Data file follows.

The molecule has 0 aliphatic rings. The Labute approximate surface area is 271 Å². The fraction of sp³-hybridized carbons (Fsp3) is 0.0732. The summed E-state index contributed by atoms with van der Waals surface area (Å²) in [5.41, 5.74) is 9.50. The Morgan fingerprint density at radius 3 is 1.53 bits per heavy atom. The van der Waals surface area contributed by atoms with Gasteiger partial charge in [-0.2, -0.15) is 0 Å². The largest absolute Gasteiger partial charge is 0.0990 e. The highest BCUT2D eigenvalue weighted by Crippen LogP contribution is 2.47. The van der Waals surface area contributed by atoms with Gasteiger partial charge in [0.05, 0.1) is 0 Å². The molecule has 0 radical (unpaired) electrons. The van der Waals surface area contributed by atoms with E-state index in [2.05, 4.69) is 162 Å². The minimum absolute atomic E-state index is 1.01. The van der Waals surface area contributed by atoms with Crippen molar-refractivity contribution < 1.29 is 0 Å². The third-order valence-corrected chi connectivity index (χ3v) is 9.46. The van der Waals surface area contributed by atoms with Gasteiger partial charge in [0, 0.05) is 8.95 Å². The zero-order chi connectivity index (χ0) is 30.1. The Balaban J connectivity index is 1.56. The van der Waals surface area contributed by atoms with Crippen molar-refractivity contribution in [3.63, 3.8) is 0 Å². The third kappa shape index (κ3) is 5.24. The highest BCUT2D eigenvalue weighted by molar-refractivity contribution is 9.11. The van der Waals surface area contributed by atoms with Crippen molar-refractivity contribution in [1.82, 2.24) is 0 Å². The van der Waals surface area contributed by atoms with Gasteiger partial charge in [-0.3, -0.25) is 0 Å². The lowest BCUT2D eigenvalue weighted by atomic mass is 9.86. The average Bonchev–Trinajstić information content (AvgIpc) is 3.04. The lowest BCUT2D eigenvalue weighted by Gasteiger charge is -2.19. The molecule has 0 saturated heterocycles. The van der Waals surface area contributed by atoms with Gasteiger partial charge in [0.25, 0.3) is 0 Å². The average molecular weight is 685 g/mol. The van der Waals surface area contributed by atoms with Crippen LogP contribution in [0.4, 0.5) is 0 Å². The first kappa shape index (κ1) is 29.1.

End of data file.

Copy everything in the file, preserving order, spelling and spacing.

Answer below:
The molecule has 0 aliphatic rings. The Labute approximate surface area is 271 Å². The fraction of sp³-hybridized carbons (Fsp3) is 0.0732. The summed E-state index contributed by atoms with van der Waals surface area (Å²) in [5.41, 5.74) is 9.50. The Morgan fingerprint density at radius 3 is 1.53 bits per heavy atom. The van der Waals surface area contributed by atoms with Gasteiger partial charge in [-0.2, -0.15) is 0 Å². The largest absolute Gasteiger partial charge is 0.0990 e. The highest BCUT2D eigenvalue weighted by Crippen LogP contribution is 2.47. The van der Waals surface area contributed by atoms with Gasteiger partial charge in [0.05, 0.1) is 0 Å². The molecule has 0 radical (unpaired) electrons. The van der Waals surface area contributed by atoms with E-state index in [2.05, 4.69) is 162 Å². The minimum absolute atomic E-state index is 1.01. The van der Waals surface area contributed by atoms with Crippen molar-refractivity contribution < 1.29 is 0 Å². The third-order valence-corrected chi connectivity index (χ3v) is 9.46. The van der Waals surface area contributed by atoms with Gasteiger partial charge in [0, 0.05) is 8.95 Å². The zero-order chi connectivity index (χ0) is 30.1. The Balaban J connectivity index is 1.56. The van der Waals surface area contributed by atoms with Crippen molar-refractivity contribution in [3.63, 3.8) is 0 Å². The third kappa shape index (κ3) is 5.24. The highest BCUT2D eigenvalue weighted by molar-refractivity contribution is 9.11. The van der Waals surface area contributed by atoms with Crippen molar-refractivity contribution in [1.82, 2.24) is 0 Å². The van der Waals surface area contributed by atoms with Gasteiger partial charge in [-0.3, -0.25) is 0 Å². The lowest BCUT2D eigenvalue weighted by atomic mass is 9.86. The average Bonchev–Trinajstić information content (AvgIpc) is 3.04. The lowest BCUT2D eigenvalue weighted by Gasteiger charge is -2.19. The molecule has 0 saturated heterocycles. The van der Waals surface area contributed by atoms with Gasteiger partial charge in [0.25, 0.3) is 0 Å². The average molecular weight is 685 g/mol. The van der Waals surface area contributed by atoms with Crippen LogP contribution in [0.4, 0.5) is 0 Å². The first kappa shape index (κ1) is 29.1.